Many documentary filmmakers turn to fundraising to finance their films. But not every filmmaker turns to fundraising to support the work of her subject. Producer/director Beth Murphy is using her film, What Tomorrow Brings, about visionary Razia Jan to help raise funds for what will be the first women’s college in rural Afghanistan.
Ray of Hope, a Massachusetts-based nonprofit committed to the education of girls in Afghanistan, is raising funds to build that college in the rural Afghan village of Deh Subz. In 2008, Ray of Hope founded the Zubali school, a K-12 girl’s school that offered the first ever opportunity for girl’s education in Deh Subz.
The filmmakers at Principle Pictures learned about the need for this college while filming the feature documentary What Tomorrow Brings, which is now in post-production. The film tells the story of the very first girls’ K-12 school in Deh Subz, Afghanistan, founded by the visionary Afghan American educator and Rotarian Razia Jan and her foundation, Razia’s Ray of Hope.
In an effort to further support the education of the young women featured, Principle Pictures has scheduled an Impact Campaign, where they will travel to various cities to show a work-in-progress version of the documentary.
“Making this film, and seeing what an impact the school has had on these girls and on their village, we’ve become so invested. We’re watching education make a difference, and we want to use our film to take this project to the next level,” said Beth Murphy, founder, Principle Pictures.
Now the first class of students is graduating, but most of the girls, due to location, expenses, and conservative gender values, will be unable to attend college. Ray of Hope aims to change that by building the first ever women’s college in the village. The college will allow its students to specialize in nursing, midwifery, and engineering. All proceeds donated to Ray of Hope will go towards the construction of the school’s infrastructure, school supplies, and teacher salaries. For most women in this community, this college will be the only opportunity they have for continued education and job training.
Already, the girls in this community are experiencing enormous success in grades K-12. Since they began filming in 2009, they’ve witnessed the remarkable changes made possible by education:
Today, illiterate fathers who were leery about sending their daughters into the classroom now express pride that their little girls can help them read letters—even in English.
Today, the leading men in the community—the village elders—who once refused to look Jan in the eyes, now praise her efforts and support the school’s growth.
Today, girls who once were silent about forced engagements and early marriages are now speaking up and finding ways to negotiate more time in school.
Jan wants to build on the incredible success of the high school she founded by creating the first college for rural girls in Afghanistan. The funds from this campaign will go directly to her foundation to build the school.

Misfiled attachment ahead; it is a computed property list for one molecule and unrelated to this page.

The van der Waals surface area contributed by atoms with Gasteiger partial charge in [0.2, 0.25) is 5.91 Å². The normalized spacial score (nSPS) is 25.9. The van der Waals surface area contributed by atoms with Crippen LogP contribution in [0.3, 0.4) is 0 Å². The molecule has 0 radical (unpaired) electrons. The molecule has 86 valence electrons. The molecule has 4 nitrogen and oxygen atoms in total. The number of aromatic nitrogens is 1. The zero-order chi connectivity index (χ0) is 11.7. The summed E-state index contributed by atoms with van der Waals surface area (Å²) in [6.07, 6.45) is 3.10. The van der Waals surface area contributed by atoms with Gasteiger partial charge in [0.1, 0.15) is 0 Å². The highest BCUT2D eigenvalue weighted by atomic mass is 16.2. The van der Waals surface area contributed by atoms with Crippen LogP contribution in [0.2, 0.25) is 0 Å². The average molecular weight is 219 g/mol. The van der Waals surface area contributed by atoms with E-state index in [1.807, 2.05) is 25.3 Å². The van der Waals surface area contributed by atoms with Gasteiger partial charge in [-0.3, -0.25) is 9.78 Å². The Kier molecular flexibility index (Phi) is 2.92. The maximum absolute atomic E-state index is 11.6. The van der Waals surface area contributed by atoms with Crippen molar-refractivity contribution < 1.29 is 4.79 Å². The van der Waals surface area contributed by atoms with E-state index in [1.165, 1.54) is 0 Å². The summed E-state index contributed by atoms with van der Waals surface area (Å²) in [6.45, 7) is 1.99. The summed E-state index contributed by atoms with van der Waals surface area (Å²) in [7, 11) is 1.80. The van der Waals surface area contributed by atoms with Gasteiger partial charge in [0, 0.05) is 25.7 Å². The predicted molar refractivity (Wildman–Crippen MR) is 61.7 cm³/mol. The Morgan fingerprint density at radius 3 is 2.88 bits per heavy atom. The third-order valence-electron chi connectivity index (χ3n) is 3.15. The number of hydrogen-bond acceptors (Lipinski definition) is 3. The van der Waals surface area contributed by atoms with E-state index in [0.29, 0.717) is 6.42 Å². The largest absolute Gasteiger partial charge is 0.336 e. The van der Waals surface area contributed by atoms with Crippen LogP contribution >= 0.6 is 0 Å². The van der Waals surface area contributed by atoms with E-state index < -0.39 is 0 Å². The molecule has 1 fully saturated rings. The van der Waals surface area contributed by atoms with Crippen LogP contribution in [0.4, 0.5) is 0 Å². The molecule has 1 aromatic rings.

This project solves a seemingly intractable problem in Afghanistan – the lack of higher education opportunities available to girls in rural communities. And it does it in a way that makes sense for Afghanistan. This is not a western answer to an Afghan problem. It is an Afghan answer to an Afghan problem.
The K-12 school she opened in 2008 has an attendance rate of 93 percent, a retention rate of 96 percent, and has dramatically increased enrollment year after year (today serving more than 480 students). By the Afghan Ministry of Education’s metrics for administration, curricula, and facilities, the school is the top private school in the district. A representative from the Ministry is on record describing the school as “perfect.”
Students will graduate in two years with marketable, much-needed skills and the ability to work in schools, businesses, government, and health care—careers that are compatible with being a married, observant Afghan woman.
The new facility will include a medical clinic where midwifery students will train alongside doctors and midwives. This medical facility will have an enormous impact on a severely medically underserved area with no district hospital.
Supporters who are interested in backing this campaign, but are unable to attend a screening, can donate to the project’s Indiegogo campaign, which aims to raise $115,000, the minimum amount required to build the infrastructure needed.
Principle Pictures is running an Indiegogo campaign to raise funds for the Ray of Hope Foundation. Supporters can pre-order digital and hard copies of What Tomorrow Brings for as low as a $50 contribution. The campaign launched June 9. Backers can expect to receive the film after its film festival premiere in early 2016.
Indiegogo Campaign: http://bit.ly/1JEIPen
Build a School: http://buildaschooltoday.com/
Ray of Hope: https://raziasrayofhope.org/
Principle Pictures: http://www.principlepictures.com/